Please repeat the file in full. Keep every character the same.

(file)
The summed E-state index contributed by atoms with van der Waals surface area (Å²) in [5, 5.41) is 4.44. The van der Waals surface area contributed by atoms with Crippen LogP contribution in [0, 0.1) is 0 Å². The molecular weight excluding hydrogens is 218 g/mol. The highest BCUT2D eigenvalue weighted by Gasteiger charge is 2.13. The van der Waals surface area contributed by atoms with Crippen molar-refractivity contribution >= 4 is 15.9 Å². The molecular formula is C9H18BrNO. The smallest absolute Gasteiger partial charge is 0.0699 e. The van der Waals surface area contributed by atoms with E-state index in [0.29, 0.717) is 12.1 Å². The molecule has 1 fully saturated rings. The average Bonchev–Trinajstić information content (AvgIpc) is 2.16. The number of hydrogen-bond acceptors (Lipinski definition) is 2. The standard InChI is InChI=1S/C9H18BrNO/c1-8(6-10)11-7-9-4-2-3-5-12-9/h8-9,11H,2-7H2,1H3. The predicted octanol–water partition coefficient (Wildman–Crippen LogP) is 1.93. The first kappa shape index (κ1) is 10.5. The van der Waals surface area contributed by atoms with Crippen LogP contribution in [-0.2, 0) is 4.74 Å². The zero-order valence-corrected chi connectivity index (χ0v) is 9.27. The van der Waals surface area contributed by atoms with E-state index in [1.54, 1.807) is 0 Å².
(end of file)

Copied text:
The summed E-state index contributed by atoms with van der Waals surface area (Å²) in [5, 5.41) is 4.44. The van der Waals surface area contributed by atoms with Crippen LogP contribution in [0, 0.1) is 0 Å². The molecular weight excluding hydrogens is 218 g/mol. The highest BCUT2D eigenvalue weighted by Gasteiger charge is 2.13. The van der Waals surface area contributed by atoms with Crippen molar-refractivity contribution >= 4 is 15.9 Å². The molecular formula is C9H18BrNO. The smallest absolute Gasteiger partial charge is 0.0699 e. The van der Waals surface area contributed by atoms with E-state index in [0.29, 0.717) is 12.1 Å². The molecule has 1 fully saturated rings. The average Bonchev–Trinajstić information content (AvgIpc) is 2.16. The number of hydrogen-bond acceptors (Lipinski definition) is 2. The standard InChI is InChI=1S/C9H18BrNO/c1-8(6-10)11-7-9-4-2-3-5-12-9/h8-9,11H,2-7H2,1H3. The predicted octanol–water partition coefficient (Wildman–Crippen LogP) is 1.93. The first kappa shape index (κ1) is 10.5. The van der Waals surface area contributed by atoms with Crippen LogP contribution in [-0.2, 0) is 4.74 Å². The zero-order valence-corrected chi connectivity index (χ0v) is 9.27. The van der Waals surface area contributed by atoms with E-state index in [1.54, 1.807) is 0 Å².